Sustainability pushes the narrative of climate change

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Sustainability pushes the narrative of climate change

Shuci Zhang (‘23) holds a sign that advocates for climate reform.

Shuci Zhang (‘23) holds a sign that advocates for climate reform.

Emma Lin ('20)

Shuci Zhang (‘23) holds a sign that advocates for climate reform.

Emma Lin ('20)

Emma Lin ('20)

Shuci Zhang (‘23) holds a sign that advocates for climate reform.

Climate has recently become a significant cultural topic in the nation because people are becoming more worried about the future of humanity. The 2020 presidential campaign is the first to focus heavily on climate change, and voters are pressing for candidates to have progressive environmental policies. 

Organizations like 4Ocean and The Climate Reality Project are spreading awareness and educating people about the negative effects that climate change is already having on our planet. Accompanying these debates are the recent protests happening around the world, sparked by the younger generations. Even students on Webb’s campus have been advocating for ways in which the community can become more sustainable

Scientific studies say we have about 11 to 12 years to cut carbon emissions by 45% if we want to get emissions to net-zero by 2050. Climate change is affecting many ecosystems around the world as it increases temperatures, raises sea-levels, and increases the number of violent storms.

CNN held its climate town hall debate on September 4th for the 10 democratic candidates: Joe Biden, Cory Booker, Pete Buttigieg, Julian Castro, Kamala Harris, Amy Klobuchar, Beto O’Rourke, Bernie Sanders, Elizabeth Warren, and Andrew Yang. 

Each candidate has very expensive plans that are estimated to cost over one trillion dollars. Price is not a huge issue because people across the nation just want world leaders to act fast before it is too late. Bernie Sanders’ Green New Deal costs around $16 trillion and will hopefully create 20 million new jobs. Sanders’ plan includes joining the Intergovernmental Panel’s goal of cutting domestic emissions by 71% and creating a $526 billion electric “smart grid.”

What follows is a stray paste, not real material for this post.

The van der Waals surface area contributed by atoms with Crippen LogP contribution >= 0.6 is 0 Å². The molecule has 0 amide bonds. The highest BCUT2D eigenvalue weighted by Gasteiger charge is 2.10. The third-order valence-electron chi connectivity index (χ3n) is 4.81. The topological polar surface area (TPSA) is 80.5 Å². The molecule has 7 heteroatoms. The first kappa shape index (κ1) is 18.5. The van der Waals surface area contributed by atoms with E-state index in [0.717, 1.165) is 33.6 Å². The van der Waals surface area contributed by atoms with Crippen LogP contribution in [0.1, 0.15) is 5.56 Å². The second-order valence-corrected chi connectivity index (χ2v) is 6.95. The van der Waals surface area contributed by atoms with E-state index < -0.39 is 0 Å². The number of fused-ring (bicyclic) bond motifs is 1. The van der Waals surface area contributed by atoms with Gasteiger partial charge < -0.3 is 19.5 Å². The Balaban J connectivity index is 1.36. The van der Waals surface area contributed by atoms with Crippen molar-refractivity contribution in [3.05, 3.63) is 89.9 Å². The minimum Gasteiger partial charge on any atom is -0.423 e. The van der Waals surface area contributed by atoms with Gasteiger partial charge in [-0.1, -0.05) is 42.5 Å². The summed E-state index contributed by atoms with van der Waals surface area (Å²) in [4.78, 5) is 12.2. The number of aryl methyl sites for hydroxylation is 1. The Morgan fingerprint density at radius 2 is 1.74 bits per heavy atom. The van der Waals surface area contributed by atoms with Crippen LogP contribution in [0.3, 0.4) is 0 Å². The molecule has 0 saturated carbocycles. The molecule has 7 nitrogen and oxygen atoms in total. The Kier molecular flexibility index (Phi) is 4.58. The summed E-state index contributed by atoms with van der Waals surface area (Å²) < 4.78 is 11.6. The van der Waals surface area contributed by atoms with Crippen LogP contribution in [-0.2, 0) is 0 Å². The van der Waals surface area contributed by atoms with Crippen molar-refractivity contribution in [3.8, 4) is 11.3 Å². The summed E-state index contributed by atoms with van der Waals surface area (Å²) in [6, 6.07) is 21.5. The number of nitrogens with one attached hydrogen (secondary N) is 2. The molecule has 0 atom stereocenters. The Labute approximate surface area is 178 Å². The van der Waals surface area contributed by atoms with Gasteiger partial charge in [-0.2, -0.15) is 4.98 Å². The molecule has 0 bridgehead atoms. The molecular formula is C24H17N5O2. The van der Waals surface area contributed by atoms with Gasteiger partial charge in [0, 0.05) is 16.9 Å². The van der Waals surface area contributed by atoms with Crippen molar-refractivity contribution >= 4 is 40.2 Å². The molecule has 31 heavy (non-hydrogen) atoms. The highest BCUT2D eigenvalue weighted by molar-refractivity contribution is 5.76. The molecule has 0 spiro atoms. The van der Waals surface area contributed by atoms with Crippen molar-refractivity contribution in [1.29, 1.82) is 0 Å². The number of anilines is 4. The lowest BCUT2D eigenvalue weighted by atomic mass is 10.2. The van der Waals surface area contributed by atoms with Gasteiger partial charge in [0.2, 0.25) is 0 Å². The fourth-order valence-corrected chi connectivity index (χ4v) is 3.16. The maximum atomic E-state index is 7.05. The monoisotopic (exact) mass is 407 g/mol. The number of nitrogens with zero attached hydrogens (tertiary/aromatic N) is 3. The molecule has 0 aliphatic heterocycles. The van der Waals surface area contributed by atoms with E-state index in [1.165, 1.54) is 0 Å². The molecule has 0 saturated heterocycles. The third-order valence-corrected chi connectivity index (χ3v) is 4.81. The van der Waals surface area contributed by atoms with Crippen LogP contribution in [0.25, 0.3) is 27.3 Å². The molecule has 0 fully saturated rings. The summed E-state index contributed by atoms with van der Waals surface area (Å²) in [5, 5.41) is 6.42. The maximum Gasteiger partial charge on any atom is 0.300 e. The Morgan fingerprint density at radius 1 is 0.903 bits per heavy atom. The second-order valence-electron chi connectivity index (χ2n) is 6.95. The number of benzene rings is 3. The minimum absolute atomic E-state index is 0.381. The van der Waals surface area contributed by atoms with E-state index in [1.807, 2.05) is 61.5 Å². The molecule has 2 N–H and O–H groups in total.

On September 20th, hundreds of thousands of people from around the world participated in the Global Climate Strike that lasted until September 27th. Its purpose was to bring awareness to the small amount of time left before it is too late to stop the effects of climate change. Students on the Webb campus also participated in the strikes during their free blocks by making posters for the protest in the afternoon. After school, a bus of about 40 students went to the intersection of Milliken and Baseline in Rancho Cucamonga so they could spread awareness about these issues. 

Although the debates surrounding climate change are inspiring, some people believe this movement of student-led protest is inappropriate. 

Anthony Watts, a blogger from Watts Up With That?, told Fox News, “Schools should not be political tools… I’m concerned that enabling this sort of behavior will encourage school protests on a variety of topics.” 

Matthew Gooch (‘22) said, “School is really important and skipping school to participate in strikes is not beneficial.” 

At the same time, there are people who love protests because they are invested in trying to save the planet. Greta Thunberg stated during the strikes that people are striking because they want a future. 

Josephine Burdekin (‘22) said, “The strikes are vital because we, the younger generation, have the power to challenge the issues of our society.”

The debates around climate change are just recently getting people talking, and it seems that people are really passionate about the issue. Webb has its own Environmental Club that advocates for sustainability and spreads awareness about environmental practices. They are hosting an event soon with the Anime Club that everyone in the community can attend.